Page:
"It would be nice to know what is still classified, three decades later," Charns said.
Also the use of a single non-journalist commentator, "Alexander Charns, a Durham, N.C., lawyer" to be rather one-sided. Quick research shows this gentleman to be an active trial lawyer and author of a 1992 book "Cloak and Gavel" about use of the FBI in various Court and Legal cases. From my perusal of the Amazon info on the book, I'd put him on the liberal side of the poltical spectrum. Maybe some of our Tarheel Freepers can add to this impression.
Thus my inclusion of this as a Free Republic entry is because it (to my view) seeks to discredit Rehnquist, Nixon, Reagan and Bolton as using atypical, even unique tactics in the two confirmations of Rehnquist and uses what appears to be a biased source as confirmation.
I'm deliberately not adding criticism of the headline versus the article because that was most probably an anonymous editor choosing his own view of the article.
Yeah, well then I guess I can't wait until Bill Clinton dies so we can finally find out what the hell was going on in the 90's and why the White House doctors had to be gagged. And maybe we can finally find out how Craig Livingston got hired.
If President Bush hadn't betrayed his base, the Liberal Media would be one step closer to irrelevant.
Didn't BJ Clinton's brother say that BJ had a nose like a vacuum cleaner?
He might have been right about that, knowing how much they love conservatives.
But gosh, how come a liberal who thinks the CIA is conspiring against him isn't suspected of being off in the head.
Overall, this is the tamest stuff I've ever seen.
Those clauses were quite common years ago. When I helped my parents sell their house in the suburbs of Philadelphia in the late 70s, I (and they) were surprised to see such a clause in their deed. I wondered what the title company would do with it, particularly since the couple buying their house was Black. When I got the title report there was a simple notation to the effect that the clause (referenced only by number) was no longer legally enforceable.
He's not running for president against you. Confine yourself to slashing and burning your opponents, not someone who's dead.
The headline is a bit inflammatory, but that's what newspapers do to get someone to read their nonsense. He hallucinated for a week while he was being weaned from a narcotic. No big deal. Lots of folks have the same thing happen. Anyone who has taken heavy pain meds for more than a few weeks could have the same thing happen.
The WH is not the only entity that uses FBI files for SC nominees and witnesses. The Senate judiciary committee has been known to leak the very same files.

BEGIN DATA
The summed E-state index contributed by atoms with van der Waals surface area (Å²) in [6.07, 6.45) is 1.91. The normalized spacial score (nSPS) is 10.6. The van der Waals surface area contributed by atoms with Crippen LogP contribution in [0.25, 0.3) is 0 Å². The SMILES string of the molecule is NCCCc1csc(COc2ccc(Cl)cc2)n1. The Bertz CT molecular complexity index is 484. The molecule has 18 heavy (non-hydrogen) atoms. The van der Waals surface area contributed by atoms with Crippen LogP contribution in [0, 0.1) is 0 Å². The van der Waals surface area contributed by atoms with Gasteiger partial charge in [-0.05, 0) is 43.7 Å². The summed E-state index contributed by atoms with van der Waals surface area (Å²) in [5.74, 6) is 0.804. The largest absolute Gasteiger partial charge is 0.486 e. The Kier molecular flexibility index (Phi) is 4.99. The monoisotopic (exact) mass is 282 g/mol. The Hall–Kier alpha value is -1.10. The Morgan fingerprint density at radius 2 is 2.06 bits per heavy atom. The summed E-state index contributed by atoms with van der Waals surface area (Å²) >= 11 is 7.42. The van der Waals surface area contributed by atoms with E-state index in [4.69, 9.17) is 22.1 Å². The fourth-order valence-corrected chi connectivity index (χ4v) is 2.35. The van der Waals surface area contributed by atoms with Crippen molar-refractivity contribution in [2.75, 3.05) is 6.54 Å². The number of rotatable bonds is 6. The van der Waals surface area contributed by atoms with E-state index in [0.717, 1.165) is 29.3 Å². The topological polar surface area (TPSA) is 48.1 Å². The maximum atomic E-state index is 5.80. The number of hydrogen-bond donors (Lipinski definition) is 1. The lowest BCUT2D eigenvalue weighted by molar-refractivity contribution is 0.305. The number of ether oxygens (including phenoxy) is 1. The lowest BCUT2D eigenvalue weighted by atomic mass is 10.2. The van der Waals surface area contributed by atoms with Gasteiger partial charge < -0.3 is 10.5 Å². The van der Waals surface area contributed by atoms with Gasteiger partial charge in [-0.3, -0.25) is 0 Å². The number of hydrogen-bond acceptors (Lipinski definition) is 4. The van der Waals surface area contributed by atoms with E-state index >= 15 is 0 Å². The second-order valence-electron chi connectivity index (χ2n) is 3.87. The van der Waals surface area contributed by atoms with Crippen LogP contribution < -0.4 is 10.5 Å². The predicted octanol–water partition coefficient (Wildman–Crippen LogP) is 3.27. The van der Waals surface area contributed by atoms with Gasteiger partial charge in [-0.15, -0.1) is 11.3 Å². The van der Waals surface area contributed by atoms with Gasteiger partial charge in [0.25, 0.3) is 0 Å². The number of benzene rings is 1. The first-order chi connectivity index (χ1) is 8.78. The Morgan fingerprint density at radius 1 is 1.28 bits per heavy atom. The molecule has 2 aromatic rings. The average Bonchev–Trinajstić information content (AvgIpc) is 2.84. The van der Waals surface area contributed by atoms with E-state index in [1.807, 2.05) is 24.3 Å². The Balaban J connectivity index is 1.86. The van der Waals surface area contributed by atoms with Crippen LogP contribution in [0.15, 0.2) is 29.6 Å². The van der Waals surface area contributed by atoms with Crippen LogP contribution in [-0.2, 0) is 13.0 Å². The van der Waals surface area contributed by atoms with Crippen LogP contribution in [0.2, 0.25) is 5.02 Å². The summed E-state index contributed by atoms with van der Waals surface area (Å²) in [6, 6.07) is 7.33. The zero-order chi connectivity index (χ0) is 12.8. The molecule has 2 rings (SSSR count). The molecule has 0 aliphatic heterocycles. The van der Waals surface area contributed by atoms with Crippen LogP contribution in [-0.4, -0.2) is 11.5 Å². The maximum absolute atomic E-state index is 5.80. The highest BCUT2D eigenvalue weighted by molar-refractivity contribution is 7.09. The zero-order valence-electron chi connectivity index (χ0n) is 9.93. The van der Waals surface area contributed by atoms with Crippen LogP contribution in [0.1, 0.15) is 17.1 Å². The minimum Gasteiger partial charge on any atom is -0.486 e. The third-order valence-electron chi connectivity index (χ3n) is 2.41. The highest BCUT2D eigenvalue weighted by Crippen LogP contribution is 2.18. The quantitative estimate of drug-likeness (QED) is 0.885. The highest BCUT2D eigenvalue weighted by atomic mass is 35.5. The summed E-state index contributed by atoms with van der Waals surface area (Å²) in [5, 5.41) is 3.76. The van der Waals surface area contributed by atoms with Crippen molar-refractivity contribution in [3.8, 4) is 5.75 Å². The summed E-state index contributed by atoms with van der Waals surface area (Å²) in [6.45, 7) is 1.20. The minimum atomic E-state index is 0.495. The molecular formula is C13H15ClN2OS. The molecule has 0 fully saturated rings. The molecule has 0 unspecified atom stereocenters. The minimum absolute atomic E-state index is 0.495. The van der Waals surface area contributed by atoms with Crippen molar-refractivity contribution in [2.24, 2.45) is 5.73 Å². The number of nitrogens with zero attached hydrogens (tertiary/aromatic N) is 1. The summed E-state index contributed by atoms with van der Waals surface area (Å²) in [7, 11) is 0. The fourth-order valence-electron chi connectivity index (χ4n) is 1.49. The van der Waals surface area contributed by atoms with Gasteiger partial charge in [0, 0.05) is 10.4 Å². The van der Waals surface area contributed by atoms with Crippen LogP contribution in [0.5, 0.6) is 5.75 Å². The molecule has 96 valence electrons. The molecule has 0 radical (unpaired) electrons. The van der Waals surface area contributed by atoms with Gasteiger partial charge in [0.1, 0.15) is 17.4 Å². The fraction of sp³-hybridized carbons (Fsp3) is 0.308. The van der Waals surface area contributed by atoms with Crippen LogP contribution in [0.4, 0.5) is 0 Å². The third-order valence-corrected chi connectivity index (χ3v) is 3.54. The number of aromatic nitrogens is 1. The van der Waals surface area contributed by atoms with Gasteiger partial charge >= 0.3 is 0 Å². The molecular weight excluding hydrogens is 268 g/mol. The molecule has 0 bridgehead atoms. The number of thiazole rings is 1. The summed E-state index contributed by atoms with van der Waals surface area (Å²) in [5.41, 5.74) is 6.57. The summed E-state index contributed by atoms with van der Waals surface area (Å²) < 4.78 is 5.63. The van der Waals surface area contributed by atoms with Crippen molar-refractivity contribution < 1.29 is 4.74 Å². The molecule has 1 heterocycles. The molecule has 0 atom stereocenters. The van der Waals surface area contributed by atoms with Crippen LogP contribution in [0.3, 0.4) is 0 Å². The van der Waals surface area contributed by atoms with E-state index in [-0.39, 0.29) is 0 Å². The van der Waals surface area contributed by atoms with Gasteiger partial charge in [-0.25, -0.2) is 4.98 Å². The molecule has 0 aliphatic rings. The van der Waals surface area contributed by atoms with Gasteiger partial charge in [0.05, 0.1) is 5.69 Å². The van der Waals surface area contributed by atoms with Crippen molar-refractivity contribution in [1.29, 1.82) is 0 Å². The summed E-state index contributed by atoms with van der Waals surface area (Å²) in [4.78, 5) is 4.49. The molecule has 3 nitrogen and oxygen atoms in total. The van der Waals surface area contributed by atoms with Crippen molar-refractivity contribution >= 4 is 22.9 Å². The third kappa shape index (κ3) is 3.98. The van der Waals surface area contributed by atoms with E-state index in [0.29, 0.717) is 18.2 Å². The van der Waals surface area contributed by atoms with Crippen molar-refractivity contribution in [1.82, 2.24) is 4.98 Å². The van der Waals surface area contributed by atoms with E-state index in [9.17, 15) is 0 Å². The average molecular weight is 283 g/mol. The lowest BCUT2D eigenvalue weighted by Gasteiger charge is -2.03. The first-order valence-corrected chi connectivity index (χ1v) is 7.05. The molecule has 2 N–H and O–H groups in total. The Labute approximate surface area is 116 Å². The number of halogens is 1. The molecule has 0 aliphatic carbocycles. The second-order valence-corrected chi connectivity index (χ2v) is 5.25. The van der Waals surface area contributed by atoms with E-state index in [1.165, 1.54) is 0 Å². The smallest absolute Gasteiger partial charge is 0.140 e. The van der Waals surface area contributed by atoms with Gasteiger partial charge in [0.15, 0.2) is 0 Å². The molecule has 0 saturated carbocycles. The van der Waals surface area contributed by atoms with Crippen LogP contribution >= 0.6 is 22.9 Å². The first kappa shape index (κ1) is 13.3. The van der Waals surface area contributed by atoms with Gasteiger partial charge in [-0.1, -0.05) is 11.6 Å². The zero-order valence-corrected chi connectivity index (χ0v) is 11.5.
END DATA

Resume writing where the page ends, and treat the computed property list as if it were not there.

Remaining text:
I've got the answer to that:
My father took Placidyl for many years; I think it was for chronic insomnia. I never noticed any negative effects.
I had a similar episode of withdrawal from pain medication when I was still in my late teens. I had only taken the stuff (I can't recall what it was) for a week or so and decided to stop on my own. After I stopped taking it, I would wake up in the middle of the night not in pain so much but in shear terror. I had horrible feeling of impending doom and it took most of the next week before I returned to normal.
That experience lead me to avoid taking any pain medications if at all possible ever since. I'd far prefer to endure some pain than those horrible feeling I had from whatever that crap they gave me was.
Yeah. He MUST have been delusional.
< / s >
The making of a new urban myth, i.e., that Rehnquist was hallucinating throughout his tenure. Watch the Dems take off with this one. Someone will say that all the decisions he took part in should be thrown out.
Did they check Hillary's 900 files ?
The restrictive covenant thing was essentially meaningless anyway, because the Supreme Court had already ruled in 1948 that government enforcement of racially restrictive covenants is unconstitutional.
...when it was actually the FBI.
I can't tell you the SOP for nominations to the SCOTUS. I can say with 100% certainty that the FBI conducts an extensive background check on nominees to the Federal District Court (both Article III District Court judges and magistrate-judges) and to the United States Attorney's office.
No telling what was running through her dreams/nightmares that day on the bench.